“I feel safer and more at home here than I ever have. We’re like a family. If anything happens, there’s someone right next to you. We’re not alone.”

Those relationships with other women only strengthen the sense of safety, helping residents see their own resilience and strengths. The Center also maintains positive relationships between residents and staff by offering trauma-informed care.

These are things that set the Catherine McAuley Center apart – there is structure, but both clients and staff remain cognizant of choice. Beyond regular meetings with case managers and in group learning opportunities, the women here are equipped to make choices about everything in their lives. They are held to their own expectations and goals that they set upon arrival, and given the tools to better understand the challenges they face.

“My understanding of safety has changed. It used to mean not getting beat up. Now it means being able to express my thoughts, feelings, and opinions as a human being, as a woman. To be able to make my own decisions, get input on those decisions, and to have choices. It’s the safest I ever felt in my life.”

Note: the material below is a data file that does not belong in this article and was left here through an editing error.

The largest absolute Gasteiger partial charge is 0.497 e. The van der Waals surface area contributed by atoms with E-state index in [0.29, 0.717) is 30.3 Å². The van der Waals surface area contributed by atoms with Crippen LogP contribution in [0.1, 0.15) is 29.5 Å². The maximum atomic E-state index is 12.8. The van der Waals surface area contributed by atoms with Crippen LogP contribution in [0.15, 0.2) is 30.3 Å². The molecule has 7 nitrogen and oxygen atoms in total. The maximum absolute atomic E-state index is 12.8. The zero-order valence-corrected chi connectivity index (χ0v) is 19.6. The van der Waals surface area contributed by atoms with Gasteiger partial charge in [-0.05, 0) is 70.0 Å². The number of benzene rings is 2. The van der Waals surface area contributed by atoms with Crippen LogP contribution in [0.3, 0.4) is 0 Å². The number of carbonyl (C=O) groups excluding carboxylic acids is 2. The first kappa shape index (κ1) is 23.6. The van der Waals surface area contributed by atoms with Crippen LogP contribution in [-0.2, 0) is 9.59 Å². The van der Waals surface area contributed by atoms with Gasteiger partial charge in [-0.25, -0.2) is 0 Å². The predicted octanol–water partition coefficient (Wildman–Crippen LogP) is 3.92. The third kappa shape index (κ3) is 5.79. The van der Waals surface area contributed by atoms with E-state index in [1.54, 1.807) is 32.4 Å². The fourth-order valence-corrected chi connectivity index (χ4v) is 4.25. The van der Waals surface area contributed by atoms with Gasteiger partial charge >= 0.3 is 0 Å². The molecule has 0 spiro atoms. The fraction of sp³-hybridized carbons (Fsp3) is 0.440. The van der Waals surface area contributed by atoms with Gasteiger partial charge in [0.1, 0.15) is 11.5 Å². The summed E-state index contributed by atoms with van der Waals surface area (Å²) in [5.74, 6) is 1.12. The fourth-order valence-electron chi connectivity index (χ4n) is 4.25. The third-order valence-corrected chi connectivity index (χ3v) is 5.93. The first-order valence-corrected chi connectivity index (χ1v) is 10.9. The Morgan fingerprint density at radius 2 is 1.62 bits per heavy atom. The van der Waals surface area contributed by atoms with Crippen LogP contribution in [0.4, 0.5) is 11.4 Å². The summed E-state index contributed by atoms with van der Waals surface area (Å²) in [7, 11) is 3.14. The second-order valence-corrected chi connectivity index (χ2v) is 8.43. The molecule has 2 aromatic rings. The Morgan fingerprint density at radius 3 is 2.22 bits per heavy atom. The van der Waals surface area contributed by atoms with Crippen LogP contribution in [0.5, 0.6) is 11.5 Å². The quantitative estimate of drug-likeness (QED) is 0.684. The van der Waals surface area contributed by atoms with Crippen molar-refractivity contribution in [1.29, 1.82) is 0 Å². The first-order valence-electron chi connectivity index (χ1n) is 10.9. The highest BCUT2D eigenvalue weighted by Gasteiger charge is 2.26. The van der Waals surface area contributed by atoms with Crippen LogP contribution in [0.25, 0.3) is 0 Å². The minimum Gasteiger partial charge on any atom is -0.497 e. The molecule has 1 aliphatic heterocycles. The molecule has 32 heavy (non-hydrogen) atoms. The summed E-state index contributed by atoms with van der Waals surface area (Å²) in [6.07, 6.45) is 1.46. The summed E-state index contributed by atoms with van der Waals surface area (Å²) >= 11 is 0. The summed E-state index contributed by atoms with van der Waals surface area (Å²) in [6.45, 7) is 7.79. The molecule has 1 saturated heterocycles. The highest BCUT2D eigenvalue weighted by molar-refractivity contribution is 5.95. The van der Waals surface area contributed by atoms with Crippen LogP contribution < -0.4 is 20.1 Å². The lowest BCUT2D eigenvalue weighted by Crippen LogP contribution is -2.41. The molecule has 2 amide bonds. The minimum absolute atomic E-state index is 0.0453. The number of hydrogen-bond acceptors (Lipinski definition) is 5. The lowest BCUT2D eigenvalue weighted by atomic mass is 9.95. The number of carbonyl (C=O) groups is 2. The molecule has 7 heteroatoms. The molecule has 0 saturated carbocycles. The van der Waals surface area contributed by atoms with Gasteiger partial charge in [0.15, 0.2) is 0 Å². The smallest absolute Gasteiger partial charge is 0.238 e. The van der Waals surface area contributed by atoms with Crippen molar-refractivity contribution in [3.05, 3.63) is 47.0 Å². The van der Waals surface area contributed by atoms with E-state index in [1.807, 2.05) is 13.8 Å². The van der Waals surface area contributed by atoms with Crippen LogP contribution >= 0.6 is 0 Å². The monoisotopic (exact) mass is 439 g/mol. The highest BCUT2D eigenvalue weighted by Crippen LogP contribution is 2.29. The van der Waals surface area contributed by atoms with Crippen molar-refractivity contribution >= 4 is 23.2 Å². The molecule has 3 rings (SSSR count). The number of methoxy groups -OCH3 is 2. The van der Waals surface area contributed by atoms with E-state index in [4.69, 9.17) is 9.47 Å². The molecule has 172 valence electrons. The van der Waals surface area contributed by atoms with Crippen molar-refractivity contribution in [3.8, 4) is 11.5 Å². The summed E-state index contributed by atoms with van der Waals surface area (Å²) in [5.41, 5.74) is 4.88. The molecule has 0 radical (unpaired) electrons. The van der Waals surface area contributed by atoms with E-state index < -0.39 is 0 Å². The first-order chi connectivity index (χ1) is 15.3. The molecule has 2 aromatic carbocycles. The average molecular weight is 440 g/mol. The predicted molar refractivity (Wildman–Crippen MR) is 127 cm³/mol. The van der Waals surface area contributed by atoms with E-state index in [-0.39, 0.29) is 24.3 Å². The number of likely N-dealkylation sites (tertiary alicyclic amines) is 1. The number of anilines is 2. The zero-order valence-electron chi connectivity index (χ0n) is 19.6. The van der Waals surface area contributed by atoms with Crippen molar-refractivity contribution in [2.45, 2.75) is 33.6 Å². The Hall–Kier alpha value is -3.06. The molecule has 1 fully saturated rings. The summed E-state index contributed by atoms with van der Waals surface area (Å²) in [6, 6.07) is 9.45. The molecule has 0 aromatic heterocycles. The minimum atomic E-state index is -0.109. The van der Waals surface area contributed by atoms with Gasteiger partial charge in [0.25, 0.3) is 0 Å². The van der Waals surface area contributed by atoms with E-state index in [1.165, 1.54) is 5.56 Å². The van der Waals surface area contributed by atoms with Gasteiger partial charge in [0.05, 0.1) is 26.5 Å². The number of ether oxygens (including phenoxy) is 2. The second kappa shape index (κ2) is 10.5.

From the Director’s Desk: 12-Step Programs

Did you read my recent letter highlighting a few students, residents and clients of the Catherine McAuley Center (CMC)? If so, you’ve read about Anna, a resident who demonstrated leadership by initiating an official AA group at CMC with the help of recovery community representatives so others in the Transitional Housing Program and throughout the community could access the benefits of a 12-Step program. 

Thanks to those of you who commented on Anna’s and others’ accomplishments through programming at CMC. It’s great to know that they have the support of this generous community.

Through this communication, we learned much more about how 12-Step groups operate and the importance of anonymity and the twelve traditions. To be clear: While this 12-Step recovery meeting is held at CMC, it is not affiliated with the Center, nor do we want to infer that your donation will financially support this meeting. Why are these important distinctions? We want to honor the long-standing steps and traditions that have been a cornerstone of this valuable program.

  • Tradition Six: An AA group ought never endorse, finance or lend the AA name to any facility or outside enterprise, lest problems of money, property and prestige divert us from our primary purpose (Twelve Steps & Twelve Traditions, p. 155).
  • Tradition Seven: Every AA group ought to be fully self-supporting, declining outside contributions (Twelve Steps & Twelve Traditions, p. 160).